This blog is intended to go along with Population: An Introduction to Concepts and Issues, by John R. Weeks, published by Cengage Learning. The latest edition is the 12th (it came out in 2015), but this blog is meant to complement any edition of the book by showing the way in which demographic issues are regularly in the news.

If you are a user of my textbook and would like to suggest a blog post idea, please email me at: john.weeks@sdsu.edu

Wednesday, January 7, 2015

Lebanon Shuts the Door Even Tighter on Syrian Refugees

Lebanon is a country of about 5 million people, next door to Syria, which at one time a few years ago had 22 million people. You can understand why Lebanon is hard-pressed to accept any more than the estimated 1.5 million Syrians who have already found refuge there. So, as the LA Times reports, Lebanon has required that anyone from Syria trying to enter Lebanon has to have a visa or a sponsor.
Ali Abdul Karim Ali, Syria’s ambassador to Lebanon, complained in a television interview Sunday that Damascus had not been informed in advance about the new requirements. He said that the measures were “not appropriate” and that coordination on the issue was needed. But Lebanese Interior Minister Nohad Machnouk defended the move, saying the country had taken in “enough” Syrians. “Lebanon has no ability to receive more refugees,” he said. Since the Syrian civil war began in 2011, more than 3 million people have fled the country, most of them across the border to Lebanon, Jordan and Turkey.
Not unexpectedly, the influx of refugees has created tension in Lebanon.
Although Turkey has taken steps to integrate Syrian refugees, including in theory providing education and social services, Lebanon has been less welcoming, in part because of the political implications of absorbing so many Sunnis. The delicate balance of power among the tiny country’s Christian and Sunni and Shiite Muslim factions has been strained by the influx of Syrians and periodically flares into violence.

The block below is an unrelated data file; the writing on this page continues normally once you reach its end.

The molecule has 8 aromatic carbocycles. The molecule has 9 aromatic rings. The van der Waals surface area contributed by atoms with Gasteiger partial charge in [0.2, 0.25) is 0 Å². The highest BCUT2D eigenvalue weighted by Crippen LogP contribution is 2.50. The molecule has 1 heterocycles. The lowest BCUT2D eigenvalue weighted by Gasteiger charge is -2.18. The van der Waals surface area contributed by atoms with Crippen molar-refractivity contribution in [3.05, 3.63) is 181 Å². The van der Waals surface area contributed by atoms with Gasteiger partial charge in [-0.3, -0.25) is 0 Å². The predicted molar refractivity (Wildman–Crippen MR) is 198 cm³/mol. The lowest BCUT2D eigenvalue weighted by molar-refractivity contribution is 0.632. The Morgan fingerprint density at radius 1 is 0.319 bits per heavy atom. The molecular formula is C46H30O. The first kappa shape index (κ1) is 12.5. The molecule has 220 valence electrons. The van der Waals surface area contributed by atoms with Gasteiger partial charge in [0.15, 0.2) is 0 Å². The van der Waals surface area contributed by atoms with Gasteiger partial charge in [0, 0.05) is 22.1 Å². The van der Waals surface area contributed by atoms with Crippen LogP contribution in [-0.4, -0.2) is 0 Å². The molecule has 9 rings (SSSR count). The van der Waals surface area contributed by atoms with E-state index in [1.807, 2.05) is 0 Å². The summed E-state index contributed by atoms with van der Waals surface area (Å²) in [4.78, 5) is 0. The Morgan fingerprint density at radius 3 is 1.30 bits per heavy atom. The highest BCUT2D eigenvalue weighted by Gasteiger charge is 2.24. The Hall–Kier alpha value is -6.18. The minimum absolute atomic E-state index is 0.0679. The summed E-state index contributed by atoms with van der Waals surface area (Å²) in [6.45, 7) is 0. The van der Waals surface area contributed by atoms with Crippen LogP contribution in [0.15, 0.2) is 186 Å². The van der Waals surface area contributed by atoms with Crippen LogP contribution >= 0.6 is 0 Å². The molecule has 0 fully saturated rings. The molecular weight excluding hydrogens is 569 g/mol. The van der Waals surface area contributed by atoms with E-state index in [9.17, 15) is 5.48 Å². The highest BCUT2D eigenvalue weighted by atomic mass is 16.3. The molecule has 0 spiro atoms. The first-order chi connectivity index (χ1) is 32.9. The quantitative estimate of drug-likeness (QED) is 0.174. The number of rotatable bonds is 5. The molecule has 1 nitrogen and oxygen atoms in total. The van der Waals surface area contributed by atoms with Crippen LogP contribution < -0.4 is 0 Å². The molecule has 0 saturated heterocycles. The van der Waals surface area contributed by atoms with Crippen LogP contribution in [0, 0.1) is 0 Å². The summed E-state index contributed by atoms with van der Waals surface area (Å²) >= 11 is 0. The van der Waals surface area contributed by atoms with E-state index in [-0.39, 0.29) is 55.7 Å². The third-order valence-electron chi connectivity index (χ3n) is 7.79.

The UN keeps looking for countries that will take in the Syrian refugees, but it seems to me--and maybe I'm just missing something here--that it has been a long time since I heard anyone talking about trying to do anything meaningful about the Syrian civil war, so that Syrians can stay and try to rebuild their country. Will the civil war just die out on its own? ISIS seems to make that unlikely. Will it fester even more and create a cascade of additional problems? That seems to be where we are, with no real solutions in sight.

2 comments:

  1. Hi Dr Weeks,

    I have been looking for this sort of information for a while now and I finally found something that looks at Islam in Europe beyond 2030 and is written by a decent scholar.

    http://www.prospectmagazine.co.uk/features/europes-muslim-future

    I thought you might find it to be interesting.

    Abu Daoud

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    Replies
    1. Yes, very interesting indeed. Let me read this thoroughly and then I'll blog about it.

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